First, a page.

North Korean art market under scrutiny amid international tensions
International experts are looking at North Korea’s art galleries as possible source of regime funding, and examining restricting access to buyers abroad.
In recent years as countries have responded to North Korea’s weapons tests with sanctions, Mansudae Art Studio, North Korea’s largest producer of art, and other studios have increasingly played a more controversial role – helping Pyongyang raise cash abroad. North Korea has long been punished for alleged underhand dealings in minerals, finance and arms; art was seen more as a channel for mutual understanding. That is changing.
Mansudae is run by the North Korean state. Its output ranges from statues of global leaders to propaganda posters, embroidery and more. It has built monuments and statues in at least 15 African countries, according to independent United Nations sanctions experts.
In a report in February, they said that a part of Mansudae called Mansudae Overseas Projects was a front for the North Korean state to cash in on military deals. As well as monumental statues, they found it built military installations such as a munitions factory and bases in Namibia.
A diplomat at the North Korean mission to the UN in Geneva said Mansudae had nothing to do with funding weapons manufacturing. No one from Mansudae could be reached.
Head of Gallery Pyongyang showcases an example of North Korean propaganda art reading “Nobody invade our blue sky.” August 24, 2017. (Reuters)
The UN Security Council banned Mansudae’s statue business in 2016. On August 5, after Pyongyang conducted more weapons tests, the Security Council blacklisted Mansudae Art Studio, subjecting it to a global asset freeze and travel ban. Diplomats say this will prevent Mansudae from conducting business.
“With this listing, anything Mansudae produces – including paintings, other artwork, monuments, buildings, and other construction – cannot be bought and should be frozen per the asset freeze,” said a UN Security Council diplomat, speaking on condition of anonymity.
A panel of independent experts is charged with monitoring UN sanctions on North Korea. It reports violations and recommendations to the Security Council’s North Korea sanctions committee. Its reports are confidential, but the committee traditionally publishes annual reports.
Hugh Griffiths, who heads the panel, declined to comment, saying “the matter is subject to an ongoing investigation.”
In a further resolution on September 11, the Security Council decided that all joint ventures with North Korean entities or individuals must be shut down within 120 days, or by mid-January.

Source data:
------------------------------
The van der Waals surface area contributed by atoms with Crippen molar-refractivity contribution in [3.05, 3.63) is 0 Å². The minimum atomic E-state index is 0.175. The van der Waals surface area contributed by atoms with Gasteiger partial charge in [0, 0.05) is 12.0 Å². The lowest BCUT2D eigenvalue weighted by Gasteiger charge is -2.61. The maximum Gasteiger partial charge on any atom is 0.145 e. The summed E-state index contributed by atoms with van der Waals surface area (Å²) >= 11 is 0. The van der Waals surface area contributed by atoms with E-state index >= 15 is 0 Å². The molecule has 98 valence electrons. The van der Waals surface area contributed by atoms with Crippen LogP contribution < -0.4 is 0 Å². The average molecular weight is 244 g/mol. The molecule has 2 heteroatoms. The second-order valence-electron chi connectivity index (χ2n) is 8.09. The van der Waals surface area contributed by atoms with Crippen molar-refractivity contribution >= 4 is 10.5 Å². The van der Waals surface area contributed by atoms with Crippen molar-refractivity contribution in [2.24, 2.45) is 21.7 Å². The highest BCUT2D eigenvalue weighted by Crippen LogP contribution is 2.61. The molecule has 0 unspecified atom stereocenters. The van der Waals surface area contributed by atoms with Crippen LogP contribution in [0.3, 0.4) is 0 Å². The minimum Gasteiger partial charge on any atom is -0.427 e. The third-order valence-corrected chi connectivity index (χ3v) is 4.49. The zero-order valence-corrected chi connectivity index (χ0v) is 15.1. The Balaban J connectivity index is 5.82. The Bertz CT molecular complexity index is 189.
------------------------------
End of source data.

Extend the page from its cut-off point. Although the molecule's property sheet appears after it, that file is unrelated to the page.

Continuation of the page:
While the Security Council’s August 5 sanctions targeted only Mansudae, its September resolution on joint ventures also included restrictions on North Korean labour: This combination could hurt everyone in the art business, Dandong traders say.
The head of the Mansudae Art Museum Ji Zhengtai talks about paintings by a North Korean artist in the studio of the gallery in Beijing. September 20, 2017. (Reuters)
But there are ways around the measures, they add. For instance, paintings from Mansudae could be sold under the name of an art studio that hasn’t been sanctioned. Artists come to China under cultural exchange visas, not as workers. And two businessmen said paintings have long been accepted instead of cash in the barter deals that fuel the region’s economy.
Exactly what the measures mean for existing Mansudae art has yet to become clear. In Beijing’s art district, a gallery called the Mansudae Art Gallery says it is the studio’s official overseas gallery. Its head insists the sanctions do not apply to it and says they have had no impact on his business.
“Now more than ever we need avenues like art to create understanding between North Korea and the rest of the world,” said Ji Zhengtai.
It is not possible to estimate the total value of Mansudae’s dealings, but the Security Council diplomat said the business had earned tens of millions of dollars globally.
People looking at paintings created by North Korean artists in China-North Korea Cultural Centre in Dandong, China. September 9, 2017. (Reuters)
Demand for North Korean art
Speaking to at least 30 experts – collectors, art historians, academics and people who have sold North Korean art globally, Reuters reported that many said the market for paintings is niche and amounts to little in terms of revenue compared with the billion-plus dollars North Korea has raised every year selling coal and other minerals abroad.
Even so, they say North Korean diplomats in Europe have been enthusiastic about promoting art exhibitions with the simple aim of bringing in hard currency.
In China, demand has really taken off. Dandong is a popular attraction for tourists who come to peep at North Koreans over the Yalu River border. Busloads of tourists show up every morning. Visitors sample a North Korean speciality of noodles in cold soup, watch North Korean women sing and dance, and buy North Korean paintings.
Besides Mansudae, just about every ministry and almost all the local authorities in North Korea have an art studio, said Koen De Ceuster, a lecturer in Korean studies at Leiden University who has been studying North Korean art for over a decade. “There’s studios all across the country,” he said.
Many Dandong galleries house North Korean painters. Staff there said they have sold North Korean paintings for as much as $100,000 to buyers around the world. Art experts agree the pieces can very occasionally fetch six-figure sums.
Not all the proceeds go to Pyongyang. Mark-ups can reach four or five times the dealer’s purchase price, according to one Dandong dealer.